Listening to Wall Street based business reporting you would believe that the nation’s foreclosure crisis is in the nation’s rear view mirror. But a WBGO investigation has found that here in New Jersey in places like Newark and East Orange foreclosures are hollowing out entire neighborhoods.
A recent meeting in East Orange brought out local activists committed to helping their neighbors hold on to their homes.
It is a hot weeknight in the East Orange City Council chamber and lead organizer Fredrica Bey brings the Hearing of Citizens Coalition to order asking for a benediction.
On hand are dozens of residents in the facing foreclosure. Also in attendance members of the City Council including Councilman Ted Green, who just won the town’s June primary for Mayor. He introduces fellow Councilman Romal Bullock who, as a tax assessor in Newark is on the front lines of an under reported neighborhood economic implosion.
“When I was a little kid the Sheriff..You hear about the Sheriff, wild west, there was a cartoon ricochet rabbit out here enforcing the laws but I work full time for the City of Newark as a tax assessor and the Sheriff that i know much more as the name on top of foreclosure deeds. And there are lots and lots of them every day they come through.”
Just Googling Foreclosure on-line on real estate sites like Zillow you will see just how widespread the crisis is for places like East Orange, Newark, even Atlantic City. A steady stream of speakers tell their family’s story. Janet Mitchell had a hard time holding back the tears.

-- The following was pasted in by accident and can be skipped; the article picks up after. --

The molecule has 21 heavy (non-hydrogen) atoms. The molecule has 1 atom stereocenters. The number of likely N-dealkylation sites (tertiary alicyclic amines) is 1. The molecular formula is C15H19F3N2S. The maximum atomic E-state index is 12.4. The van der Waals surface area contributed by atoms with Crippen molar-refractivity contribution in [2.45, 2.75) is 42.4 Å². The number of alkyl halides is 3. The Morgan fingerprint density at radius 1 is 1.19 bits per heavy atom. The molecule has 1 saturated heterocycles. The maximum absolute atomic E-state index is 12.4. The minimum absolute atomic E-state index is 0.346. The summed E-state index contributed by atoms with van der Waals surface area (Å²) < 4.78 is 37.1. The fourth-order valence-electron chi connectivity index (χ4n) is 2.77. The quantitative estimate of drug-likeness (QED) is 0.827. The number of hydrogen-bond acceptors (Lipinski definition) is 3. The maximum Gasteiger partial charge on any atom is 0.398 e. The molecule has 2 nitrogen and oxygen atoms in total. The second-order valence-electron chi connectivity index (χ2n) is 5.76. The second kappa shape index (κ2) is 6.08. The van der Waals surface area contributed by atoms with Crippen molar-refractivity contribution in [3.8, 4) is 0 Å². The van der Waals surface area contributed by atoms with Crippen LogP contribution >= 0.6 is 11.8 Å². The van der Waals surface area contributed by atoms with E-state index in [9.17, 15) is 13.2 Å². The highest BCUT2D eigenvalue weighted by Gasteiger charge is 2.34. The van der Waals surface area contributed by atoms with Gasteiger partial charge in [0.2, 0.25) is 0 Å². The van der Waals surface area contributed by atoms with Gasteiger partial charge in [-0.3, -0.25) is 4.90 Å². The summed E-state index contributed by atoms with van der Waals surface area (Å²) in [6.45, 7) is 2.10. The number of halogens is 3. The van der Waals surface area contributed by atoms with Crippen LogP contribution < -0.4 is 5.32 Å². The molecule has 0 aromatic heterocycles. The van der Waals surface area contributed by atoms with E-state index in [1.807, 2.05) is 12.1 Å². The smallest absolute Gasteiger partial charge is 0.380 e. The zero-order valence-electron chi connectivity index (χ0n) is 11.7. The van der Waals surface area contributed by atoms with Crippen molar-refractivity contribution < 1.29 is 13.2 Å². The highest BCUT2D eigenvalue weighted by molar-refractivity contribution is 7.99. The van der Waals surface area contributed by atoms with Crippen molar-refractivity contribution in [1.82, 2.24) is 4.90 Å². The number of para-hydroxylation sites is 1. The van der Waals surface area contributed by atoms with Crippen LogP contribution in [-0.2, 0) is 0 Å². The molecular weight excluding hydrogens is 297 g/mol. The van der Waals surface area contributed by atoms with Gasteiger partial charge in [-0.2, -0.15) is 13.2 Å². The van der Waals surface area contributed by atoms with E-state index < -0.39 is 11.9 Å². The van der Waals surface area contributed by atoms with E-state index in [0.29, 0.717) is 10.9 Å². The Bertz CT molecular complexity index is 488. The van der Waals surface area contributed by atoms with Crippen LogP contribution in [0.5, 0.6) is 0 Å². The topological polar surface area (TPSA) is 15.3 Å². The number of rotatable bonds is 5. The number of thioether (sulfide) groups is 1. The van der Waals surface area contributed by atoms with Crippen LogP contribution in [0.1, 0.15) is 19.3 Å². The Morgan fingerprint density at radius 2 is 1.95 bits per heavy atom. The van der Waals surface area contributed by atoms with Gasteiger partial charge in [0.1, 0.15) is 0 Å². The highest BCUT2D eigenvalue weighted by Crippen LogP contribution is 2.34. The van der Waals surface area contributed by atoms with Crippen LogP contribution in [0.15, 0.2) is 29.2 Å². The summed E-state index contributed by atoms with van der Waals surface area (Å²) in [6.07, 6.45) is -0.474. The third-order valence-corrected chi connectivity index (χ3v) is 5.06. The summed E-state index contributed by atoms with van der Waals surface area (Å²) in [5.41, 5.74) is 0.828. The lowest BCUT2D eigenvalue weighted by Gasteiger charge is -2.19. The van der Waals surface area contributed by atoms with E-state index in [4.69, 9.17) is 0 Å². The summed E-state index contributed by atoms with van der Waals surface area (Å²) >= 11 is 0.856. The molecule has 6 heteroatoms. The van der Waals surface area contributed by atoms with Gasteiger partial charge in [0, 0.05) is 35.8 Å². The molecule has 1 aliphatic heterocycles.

"I have been living in East Orange for almost 40 years but my problem is with my Aunt Pauline that I am trying to fight for who is a senior who lost her home after her husband paid for her home through tax sale in East Orange. Her home was on fire the day before Christmas, she was homeless. I found her someplace to stay but where she is is very uncomfortable and her home was lost for a tax lien sale of less than $500 which she did not know at the time. Because of her losing her home she lost her savings and everything like that so I am here fighting for my Aunt I am trying to fight for my home on 84 McKay Avenue.”
Charlotte Cardenas tells the crowd that a foreclosure program she signed up for, promoted by the Obama Administration, was great for a few years but now has got her behind a mounting mortgage interest eight ball.
"Although I am not facing foreclosure right now I can foresee it coming very soon. Back in 2009 when we had the collapse, I signed a deal with Chase for 2 percent Obama deal for five years. But what I didn't now was the fact that the interest off those five years is now going behind the loan, when instead of owing $200,000, now I owe $300,00, so that's where I am now and so shortly I will be facing foreclosure because there is no way I can manage that amount."
Irvington resident Clifton Beckley, a Vietnam era veteran is a success story. Working with NJ Communities United and local veterans, he fought foreclosure and ultimately the bank relented and negotiated a deal that kept him and his family in his home. He coaches the crowd not to be ashamed, but to organize.